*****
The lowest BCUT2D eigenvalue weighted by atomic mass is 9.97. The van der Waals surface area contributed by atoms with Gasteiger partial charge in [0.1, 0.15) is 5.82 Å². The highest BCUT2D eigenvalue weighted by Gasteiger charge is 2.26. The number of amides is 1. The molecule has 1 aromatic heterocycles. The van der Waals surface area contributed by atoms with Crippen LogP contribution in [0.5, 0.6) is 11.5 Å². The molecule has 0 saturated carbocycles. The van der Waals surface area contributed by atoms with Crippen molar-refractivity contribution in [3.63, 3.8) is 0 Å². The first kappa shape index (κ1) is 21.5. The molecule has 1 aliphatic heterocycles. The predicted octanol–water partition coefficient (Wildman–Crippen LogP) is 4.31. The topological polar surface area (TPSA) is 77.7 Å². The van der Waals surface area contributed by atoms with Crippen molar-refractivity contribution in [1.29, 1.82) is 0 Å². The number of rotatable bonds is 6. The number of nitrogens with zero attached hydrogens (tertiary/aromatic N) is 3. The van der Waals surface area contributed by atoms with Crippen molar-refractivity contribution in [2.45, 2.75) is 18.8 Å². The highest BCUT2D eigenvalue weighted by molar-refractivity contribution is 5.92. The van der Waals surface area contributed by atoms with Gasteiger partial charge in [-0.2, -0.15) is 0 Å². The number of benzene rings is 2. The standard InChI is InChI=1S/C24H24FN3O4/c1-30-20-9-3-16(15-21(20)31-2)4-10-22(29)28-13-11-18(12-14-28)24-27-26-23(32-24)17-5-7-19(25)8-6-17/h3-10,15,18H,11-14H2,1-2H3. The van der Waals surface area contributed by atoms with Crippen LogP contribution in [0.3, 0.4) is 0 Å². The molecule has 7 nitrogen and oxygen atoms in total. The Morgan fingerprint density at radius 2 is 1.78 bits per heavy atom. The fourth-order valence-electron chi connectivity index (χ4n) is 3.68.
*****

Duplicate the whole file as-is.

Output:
The lowest BCUT2D eigenvalue weighted by atomic mass is 9.97. The van der Waals surface area contributed by atoms with Gasteiger partial charge in [0.1, 0.15) is 5.82 Å². The highest BCUT2D eigenvalue weighted by Gasteiger charge is 2.26. The number of amides is 1. The molecule has 1 aromatic heterocycles. The van der Waals surface area contributed by atoms with Crippen LogP contribution in [0.5, 0.6) is 11.5 Å². The molecule has 0 saturated carbocycles. The van der Waals surface area contributed by atoms with Crippen molar-refractivity contribution in [3.63, 3.8) is 0 Å². The first kappa shape index (κ1) is 21.5. The molecule has 1 aliphatic heterocycles. The predicted octanol–water partition coefficient (Wildman–Crippen LogP) is 4.31. The topological polar surface area (TPSA) is 77.7 Å². The van der Waals surface area contributed by atoms with Crippen molar-refractivity contribution in [1.29, 1.82) is 0 Å². The number of rotatable bonds is 6. The number of nitrogens with zero attached hydrogens (tertiary/aromatic N) is 3. The van der Waals surface area contributed by atoms with Crippen molar-refractivity contribution in [2.45, 2.75) is 18.8 Å². The highest BCUT2D eigenvalue weighted by molar-refractivity contribution is 5.92. The van der Waals surface area contributed by atoms with Gasteiger partial charge in [-0.2, -0.15) is 0 Å². The number of benzene rings is 2. The standard InChI is InChI=1S/C24H24FN3O4/c1-30-20-9-3-16(15-21(20)31-2)4-10-22(29)28-13-11-18(12-14-28)24-27-26-23(32-24)17-5-7-19(25)8-6-17/h3-10,15,18H,11-14H2,1-2H3. The van der Waals surface area contributed by atoms with Crippen LogP contribution in [0.3, 0.4) is 0 Å². The molecule has 7 nitrogen and oxygen atoms in total. The Morgan fingerprint density at radius 2 is 1.78 bits per heavy atom. The fourth-order valence-electron chi connectivity index (χ4n) is 3.68.